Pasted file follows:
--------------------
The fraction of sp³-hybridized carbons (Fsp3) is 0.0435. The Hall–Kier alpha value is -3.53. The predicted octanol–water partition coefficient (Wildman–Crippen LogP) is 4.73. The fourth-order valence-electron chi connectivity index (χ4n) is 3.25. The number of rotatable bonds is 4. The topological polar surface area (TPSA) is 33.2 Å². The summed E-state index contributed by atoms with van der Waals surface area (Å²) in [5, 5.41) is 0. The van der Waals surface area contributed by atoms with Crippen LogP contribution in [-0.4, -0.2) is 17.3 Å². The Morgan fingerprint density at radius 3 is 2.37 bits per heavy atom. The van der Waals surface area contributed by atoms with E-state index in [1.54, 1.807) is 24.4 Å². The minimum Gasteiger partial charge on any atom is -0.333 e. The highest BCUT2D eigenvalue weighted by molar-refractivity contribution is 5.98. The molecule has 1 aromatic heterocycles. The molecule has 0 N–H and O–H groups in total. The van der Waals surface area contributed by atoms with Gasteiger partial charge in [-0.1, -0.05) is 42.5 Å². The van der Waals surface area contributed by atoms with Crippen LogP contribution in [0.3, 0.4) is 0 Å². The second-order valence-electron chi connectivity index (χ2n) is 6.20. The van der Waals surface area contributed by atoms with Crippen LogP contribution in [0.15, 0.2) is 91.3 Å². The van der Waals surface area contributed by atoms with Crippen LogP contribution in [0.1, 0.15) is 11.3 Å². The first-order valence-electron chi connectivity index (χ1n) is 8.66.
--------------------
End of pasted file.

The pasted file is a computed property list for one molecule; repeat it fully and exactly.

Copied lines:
The fraction of sp³-hybridized carbons (Fsp3) is 0.0435. The Hall–Kier alpha value is -3.53. The predicted octanol–water partition coefficient (Wildman–Crippen LogP) is 4.73. The fourth-order valence-electron chi connectivity index (χ4n) is 3.25. The number of rotatable bonds is 4. The topological polar surface area (TPSA) is 33.2 Å². The summed E-state index contributed by atoms with van der Waals surface area (Å²) in [5, 5.41) is 0. The van der Waals surface area contributed by atoms with Crippen LogP contribution in [-0.4, -0.2) is 17.3 Å². The Morgan fingerprint density at radius 3 is 2.37 bits per heavy atom. The van der Waals surface area contributed by atoms with E-state index in [1.54, 1.807) is 24.4 Å². The minimum Gasteiger partial charge on any atom is -0.333 e. The highest BCUT2D eigenvalue weighted by molar-refractivity contribution is 5.98. The molecule has 1 aromatic heterocycles. The molecule has 0 N–H and O–H groups in total. The van der Waals surface area contributed by atoms with Gasteiger partial charge in [-0.1, -0.05) is 42.5 Å². The van der Waals surface area contributed by atoms with Crippen LogP contribution in [0.3, 0.4) is 0 Å². The second-order valence-electron chi connectivity index (χ2n) is 6.20. The van der Waals surface area contributed by atoms with Crippen LogP contribution in [0.15, 0.2) is 91.3 Å². The van der Waals surface area contributed by atoms with Crippen LogP contribution in [0.1, 0.15) is 11.3 Å². The first-order valence-electron chi connectivity index (χ1n) is 8.66.